Goodness, he believed, came more from practice and discipline than from innate human nature. He believed that one should distance oneself from the wicked, stating that such association increases disposition to vice. Anger, while difficult to control, must be mastered in order for one to be rational. Those who take pleasure from the disasters of their neighbors fail to understand that their fortunes are tied to the society in which they live, and they rob themselves of any joy of their own. He advocated a life of contentment with as little grief as possible, which he said could not be achieved through either idleness or preoccupation with worldly pleasures. Contentment would be gained, he said, through moderation and a measured life; to be content one must set their judgment on the possible and be satisfied with what one has—giving little thought to envy or admiration. Democritus approved of extravagance on occasion, as he held that feasts and celebrations were necessary for joy and relaxation. He considers education to be the noblest of pursuits, but cautioned that learning without sense leads to error.[2][30]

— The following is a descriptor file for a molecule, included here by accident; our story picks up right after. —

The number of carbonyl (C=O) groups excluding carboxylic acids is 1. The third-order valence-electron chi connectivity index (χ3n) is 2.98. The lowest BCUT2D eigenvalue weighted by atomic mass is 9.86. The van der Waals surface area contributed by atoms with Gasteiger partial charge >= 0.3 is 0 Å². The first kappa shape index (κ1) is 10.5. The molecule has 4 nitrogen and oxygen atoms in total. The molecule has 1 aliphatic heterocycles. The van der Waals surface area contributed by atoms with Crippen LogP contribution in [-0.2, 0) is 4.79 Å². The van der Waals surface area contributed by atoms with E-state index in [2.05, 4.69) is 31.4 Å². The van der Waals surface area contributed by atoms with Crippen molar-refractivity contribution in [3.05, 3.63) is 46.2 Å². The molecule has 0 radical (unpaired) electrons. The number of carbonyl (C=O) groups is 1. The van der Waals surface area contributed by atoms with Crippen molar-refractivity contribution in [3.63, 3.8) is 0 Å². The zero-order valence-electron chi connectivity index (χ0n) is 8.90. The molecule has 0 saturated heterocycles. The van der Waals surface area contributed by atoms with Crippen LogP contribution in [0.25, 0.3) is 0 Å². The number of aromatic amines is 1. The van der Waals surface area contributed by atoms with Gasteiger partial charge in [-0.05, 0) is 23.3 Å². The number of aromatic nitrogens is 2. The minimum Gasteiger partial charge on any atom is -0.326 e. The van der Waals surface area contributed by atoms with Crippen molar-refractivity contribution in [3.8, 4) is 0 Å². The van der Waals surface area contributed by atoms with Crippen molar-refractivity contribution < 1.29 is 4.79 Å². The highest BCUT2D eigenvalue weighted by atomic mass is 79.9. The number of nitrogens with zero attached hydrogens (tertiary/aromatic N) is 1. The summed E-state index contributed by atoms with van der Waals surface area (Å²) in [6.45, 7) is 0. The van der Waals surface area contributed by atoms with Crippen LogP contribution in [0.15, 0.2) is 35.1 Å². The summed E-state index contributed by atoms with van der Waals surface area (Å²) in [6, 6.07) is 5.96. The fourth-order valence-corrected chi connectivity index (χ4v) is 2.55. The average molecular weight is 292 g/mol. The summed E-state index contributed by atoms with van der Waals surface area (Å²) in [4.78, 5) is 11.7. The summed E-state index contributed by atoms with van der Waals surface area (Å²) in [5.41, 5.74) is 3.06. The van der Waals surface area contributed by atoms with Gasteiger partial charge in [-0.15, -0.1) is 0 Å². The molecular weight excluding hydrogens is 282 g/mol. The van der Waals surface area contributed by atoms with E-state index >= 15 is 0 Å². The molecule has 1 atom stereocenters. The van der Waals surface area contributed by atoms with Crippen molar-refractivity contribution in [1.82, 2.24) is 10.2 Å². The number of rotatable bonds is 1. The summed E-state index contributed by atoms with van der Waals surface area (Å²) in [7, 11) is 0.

Mathematics

A right circular cone and an oblique circular cone

Democritus was also a pioneer of mathematics and geometry in particular. We only know this through citations of his works (titled On Numbers, On Geometrics, On Tangencies, On Mapping, and On Irrationals) in other writings, since most of Democritus' body of work did not survive the Middle Ages. Democritus was among the first to observe that a cone or pyramid has one-third the volume of a cylinder or prism respectively with the same base and height. Also, a cone divided in a plane parallel to its base produces two surfaces. He pointed out that if the two surfaces are commensurate with each other, then the shape of the body would appear to be a cylinder, as it is composed of equal rather than unequal circles. However, if the surfaces are not commensurate, then the side of a cone is not smooth but jagged like a series of steps.[37]

Anthropology, biology, and cosmology